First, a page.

When Sarah Stafford Evans graduated with her Master of Science for Entry into the Profession of Nursing (MEPN) in 2015, she was committed to inspiring healing in her patients. Having been diagnosed with Crohn’s disease in her freshman year, she came through the experience with a very personal appreciation of the power of the work nurses do. Since graduating, she has amply fulfilled that promise. Earlier this year, the Tucson native moved to Fairbanks, Alaska, where she works as a pediatric nurse at Fairbanks Memorial Hospital. Her desire to serve the underserved also led her to volunteer at a local public health clinic as well as a remote mountain village in Haiti.
Why did you pursue a career in nursing?
When I was diagnosed with Crohn’s, it was so severe that it got to the point that I almost died. All of the comorbidities that accompanied that period in my life were really challenging. There were frequent trips to the hospital and I had to take several medical withdrawals from school. I had really good nurses, and honestly, pretty awful nurses through that experience. But it made me realize I had the calling to inspire healing in my patients. I saw what a difference it made in my healing to have someone who cared, who really tried to not only offer great nursing care but a good mentality to promote healing from within.
What was your experience in the MEPN program like?
Nursing school is a difficult time in everybody’s life, including the instructors, so it helped that the MEPN program was really organized. The program was fast-paced and intense, but they did a great job covering a huge amount of material in just 15 months. On top of that, the camaraderie I had with my cohort was very strong. You build a family going through school, but at the same time you’re getting an education that’s going to not only prepare you but set you ahead. I was ahead of the curve in the professional realm when I started my job hunt.
What have you been doing since graduation?
Dr. Deborah Williams recommended me for a public health nursing job here in Fairbanks. I didn’t end up taking that position, but my husband and I liked the idea of coming to Alaska, so I applied for a job in pediatrics at the one hospital that they have. We flew up to visit and we liked it. In January, we sold everything we had, bought a truck, put the dogs in it and drove up. Currently, I’m on the pediatric floor. I’m on a couple of committees in the hospital and I volunteer with the public health clinic.
Can you tell us about your volunteer work in Haiti?
I’ve always been interested in rural medicine. When I was in college, I volunteered in free health clinics in Mexico. It was amazing experience, so when I found out that one of our pediatricians was involved in a group that goes to Haiti every year, I applied. Last January, I spent two weeks there. The group I went with had built a clinic in the mountains because the highly underserved villages previously only had access to health care in Port au Prince, which was a good five or six hours away. Many residents don’t have vehicles and have to pay motorcycles to get them to care. They do a lot of blood pressure medication and they have a program that benefits children suffering from malnutrition. There are a lot of women there who need prenatal care, so they recently started a program where the women come in every month for their ultrasound. During my time there, we saw a lot of pregnant women and we delivered quite a few babies. There was a lot of death and a lot that we couldn’t do, which was really devastating considering the interventions would have pretty minimal. But it was a great learning experience and I definitely want to go back.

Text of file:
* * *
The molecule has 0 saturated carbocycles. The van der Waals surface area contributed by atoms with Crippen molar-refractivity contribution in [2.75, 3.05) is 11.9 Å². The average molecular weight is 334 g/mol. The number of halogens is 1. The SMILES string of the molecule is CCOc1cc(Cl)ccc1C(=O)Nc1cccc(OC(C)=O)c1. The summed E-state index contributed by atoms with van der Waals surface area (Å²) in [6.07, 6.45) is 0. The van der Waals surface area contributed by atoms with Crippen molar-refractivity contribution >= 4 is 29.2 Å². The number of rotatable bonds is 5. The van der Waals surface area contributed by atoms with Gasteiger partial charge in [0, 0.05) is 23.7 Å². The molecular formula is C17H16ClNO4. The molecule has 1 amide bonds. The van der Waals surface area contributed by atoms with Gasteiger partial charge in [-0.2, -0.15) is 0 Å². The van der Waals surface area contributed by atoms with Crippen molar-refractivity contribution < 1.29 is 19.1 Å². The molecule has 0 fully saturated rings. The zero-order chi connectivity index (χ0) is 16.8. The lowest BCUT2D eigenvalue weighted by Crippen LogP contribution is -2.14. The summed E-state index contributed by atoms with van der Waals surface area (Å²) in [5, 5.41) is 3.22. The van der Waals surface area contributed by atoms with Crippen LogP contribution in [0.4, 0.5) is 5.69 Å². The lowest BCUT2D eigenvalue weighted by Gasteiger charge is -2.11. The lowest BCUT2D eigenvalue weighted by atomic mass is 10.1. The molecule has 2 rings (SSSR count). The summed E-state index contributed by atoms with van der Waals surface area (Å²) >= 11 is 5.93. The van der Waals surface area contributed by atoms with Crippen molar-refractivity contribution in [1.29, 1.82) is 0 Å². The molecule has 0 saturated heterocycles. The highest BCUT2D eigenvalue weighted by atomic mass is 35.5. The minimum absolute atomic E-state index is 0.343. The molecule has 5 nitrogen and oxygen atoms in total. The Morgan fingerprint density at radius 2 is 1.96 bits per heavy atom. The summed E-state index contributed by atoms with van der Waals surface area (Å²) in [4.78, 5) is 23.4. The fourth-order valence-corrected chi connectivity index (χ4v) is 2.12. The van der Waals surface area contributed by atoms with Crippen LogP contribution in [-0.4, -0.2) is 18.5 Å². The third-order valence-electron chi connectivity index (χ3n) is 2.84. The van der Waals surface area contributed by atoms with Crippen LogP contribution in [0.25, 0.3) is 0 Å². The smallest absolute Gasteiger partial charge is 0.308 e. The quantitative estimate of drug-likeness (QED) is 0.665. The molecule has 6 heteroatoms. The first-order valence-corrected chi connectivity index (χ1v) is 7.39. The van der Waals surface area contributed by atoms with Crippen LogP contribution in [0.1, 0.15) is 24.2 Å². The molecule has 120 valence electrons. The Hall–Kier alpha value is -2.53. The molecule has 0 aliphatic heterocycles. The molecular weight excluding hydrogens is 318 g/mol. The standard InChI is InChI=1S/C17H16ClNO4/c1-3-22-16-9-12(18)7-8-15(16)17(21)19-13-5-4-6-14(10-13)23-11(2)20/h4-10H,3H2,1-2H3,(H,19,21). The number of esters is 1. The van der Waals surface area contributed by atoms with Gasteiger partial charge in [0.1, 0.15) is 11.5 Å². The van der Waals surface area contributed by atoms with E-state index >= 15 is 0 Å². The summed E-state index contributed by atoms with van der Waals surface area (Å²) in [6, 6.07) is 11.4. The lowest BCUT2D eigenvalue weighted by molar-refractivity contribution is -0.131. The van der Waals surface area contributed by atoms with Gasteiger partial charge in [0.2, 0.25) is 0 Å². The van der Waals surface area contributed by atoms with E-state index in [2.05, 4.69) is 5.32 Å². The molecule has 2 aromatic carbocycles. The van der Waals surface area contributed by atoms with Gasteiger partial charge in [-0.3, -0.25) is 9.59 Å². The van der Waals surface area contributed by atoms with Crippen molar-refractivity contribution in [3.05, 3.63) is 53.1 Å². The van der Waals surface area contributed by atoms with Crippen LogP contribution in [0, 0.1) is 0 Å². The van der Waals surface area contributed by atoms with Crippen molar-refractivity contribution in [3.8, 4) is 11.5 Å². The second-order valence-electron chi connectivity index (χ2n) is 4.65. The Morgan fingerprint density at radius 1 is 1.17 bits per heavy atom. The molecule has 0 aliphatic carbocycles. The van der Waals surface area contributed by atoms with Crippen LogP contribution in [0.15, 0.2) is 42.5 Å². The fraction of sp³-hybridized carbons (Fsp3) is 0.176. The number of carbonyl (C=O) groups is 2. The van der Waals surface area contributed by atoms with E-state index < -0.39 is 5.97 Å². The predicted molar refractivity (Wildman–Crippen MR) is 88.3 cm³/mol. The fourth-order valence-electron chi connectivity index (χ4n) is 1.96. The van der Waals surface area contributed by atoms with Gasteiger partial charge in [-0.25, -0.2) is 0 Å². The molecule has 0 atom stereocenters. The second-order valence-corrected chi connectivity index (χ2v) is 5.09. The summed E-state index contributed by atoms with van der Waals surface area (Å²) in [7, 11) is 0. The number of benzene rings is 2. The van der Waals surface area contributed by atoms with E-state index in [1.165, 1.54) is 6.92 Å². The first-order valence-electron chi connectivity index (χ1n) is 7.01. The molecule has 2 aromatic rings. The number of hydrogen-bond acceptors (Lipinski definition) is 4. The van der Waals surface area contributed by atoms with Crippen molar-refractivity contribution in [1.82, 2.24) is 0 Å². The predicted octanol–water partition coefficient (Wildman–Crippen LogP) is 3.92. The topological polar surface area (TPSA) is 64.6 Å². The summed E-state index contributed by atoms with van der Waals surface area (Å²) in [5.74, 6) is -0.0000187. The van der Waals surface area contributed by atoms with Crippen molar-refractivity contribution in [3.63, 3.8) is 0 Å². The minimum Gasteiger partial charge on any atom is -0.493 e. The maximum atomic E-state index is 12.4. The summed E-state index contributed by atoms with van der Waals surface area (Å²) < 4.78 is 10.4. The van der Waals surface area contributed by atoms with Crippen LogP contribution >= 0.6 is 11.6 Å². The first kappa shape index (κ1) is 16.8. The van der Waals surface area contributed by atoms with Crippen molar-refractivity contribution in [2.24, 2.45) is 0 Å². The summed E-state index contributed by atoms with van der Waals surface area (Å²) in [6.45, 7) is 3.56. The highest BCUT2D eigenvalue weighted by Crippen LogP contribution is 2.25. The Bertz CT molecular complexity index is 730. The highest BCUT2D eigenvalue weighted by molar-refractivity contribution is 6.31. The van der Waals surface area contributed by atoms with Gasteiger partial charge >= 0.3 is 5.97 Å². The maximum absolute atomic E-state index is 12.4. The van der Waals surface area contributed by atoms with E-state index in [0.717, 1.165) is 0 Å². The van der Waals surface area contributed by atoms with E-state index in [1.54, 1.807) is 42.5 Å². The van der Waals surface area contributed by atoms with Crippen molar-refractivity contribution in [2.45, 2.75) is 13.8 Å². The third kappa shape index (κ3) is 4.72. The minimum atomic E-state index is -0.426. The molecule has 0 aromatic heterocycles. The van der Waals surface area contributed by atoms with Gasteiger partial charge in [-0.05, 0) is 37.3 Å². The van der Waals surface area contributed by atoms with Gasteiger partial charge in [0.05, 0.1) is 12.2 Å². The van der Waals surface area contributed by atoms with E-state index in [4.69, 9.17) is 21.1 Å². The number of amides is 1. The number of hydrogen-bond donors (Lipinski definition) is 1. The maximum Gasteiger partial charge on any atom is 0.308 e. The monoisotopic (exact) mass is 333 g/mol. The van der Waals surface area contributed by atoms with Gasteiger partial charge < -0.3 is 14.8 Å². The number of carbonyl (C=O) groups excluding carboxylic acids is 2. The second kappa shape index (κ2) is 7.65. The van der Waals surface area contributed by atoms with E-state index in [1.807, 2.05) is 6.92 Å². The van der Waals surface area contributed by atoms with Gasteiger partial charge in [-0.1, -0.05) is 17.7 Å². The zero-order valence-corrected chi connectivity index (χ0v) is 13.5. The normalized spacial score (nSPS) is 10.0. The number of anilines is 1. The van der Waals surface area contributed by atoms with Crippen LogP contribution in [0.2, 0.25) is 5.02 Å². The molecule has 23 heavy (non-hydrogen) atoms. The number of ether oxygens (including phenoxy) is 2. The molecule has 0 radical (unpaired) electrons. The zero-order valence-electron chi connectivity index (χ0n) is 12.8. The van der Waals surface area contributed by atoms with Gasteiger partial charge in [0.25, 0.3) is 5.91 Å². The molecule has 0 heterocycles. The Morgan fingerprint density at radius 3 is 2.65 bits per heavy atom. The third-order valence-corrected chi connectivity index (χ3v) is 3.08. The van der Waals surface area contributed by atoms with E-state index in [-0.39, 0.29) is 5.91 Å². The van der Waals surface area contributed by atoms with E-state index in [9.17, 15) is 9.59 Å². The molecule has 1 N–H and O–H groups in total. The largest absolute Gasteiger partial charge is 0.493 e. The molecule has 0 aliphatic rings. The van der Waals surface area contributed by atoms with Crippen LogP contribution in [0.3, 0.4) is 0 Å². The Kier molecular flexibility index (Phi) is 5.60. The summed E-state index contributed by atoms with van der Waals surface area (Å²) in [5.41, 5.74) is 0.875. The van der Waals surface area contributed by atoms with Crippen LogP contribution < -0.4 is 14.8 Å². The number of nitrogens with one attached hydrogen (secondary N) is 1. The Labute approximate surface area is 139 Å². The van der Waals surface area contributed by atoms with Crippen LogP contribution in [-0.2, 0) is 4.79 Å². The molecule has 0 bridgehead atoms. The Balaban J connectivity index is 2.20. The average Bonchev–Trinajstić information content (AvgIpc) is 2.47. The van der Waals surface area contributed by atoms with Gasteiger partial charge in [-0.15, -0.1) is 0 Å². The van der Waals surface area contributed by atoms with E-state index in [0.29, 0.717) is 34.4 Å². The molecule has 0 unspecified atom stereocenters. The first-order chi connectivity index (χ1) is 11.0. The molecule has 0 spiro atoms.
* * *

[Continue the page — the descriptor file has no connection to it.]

What do you envision for the future?
Here in Alaska, there’s a big need for competent health care in the more remote areas. I’d like to set up practice in a way that I can go to go to rural areas that are unable to come to us unless it’s something really acute. My dad was a pilot, so I got my pilot’s license really young. I see myself flying into the villages with supplies, and providing care a couple months at a time, then regrouping in town. That’s kind of where I’m headed, but I try not to plan too far ahead.
What drew you to pursue a pediatric specialty?
I believe in fate. When we came up here, the only open positions at the hospital that really called to me were ER and pediatrics, and the ER wasn’t taking any new grads. I applied for peds and I’ve come to love it. It’s a challenge because you’re not just treating the patient, you’re treating the entire family, and trying to manage the parent’s stress just as much if not more than the child’s. You can walk into one room and have a newborn that’s septic, or go next door and find a toddler that’s angry that you’re there, and then you’ve got a teenager in the next room that just doesn’t want to be there. You have to master so many different approaches. The pediatrics population took my heart, because they’re the ones that are really educating our communities. They retain information we give them and they spread it through their towns and villages and their friends and families, even if it’s as simple as handwashing.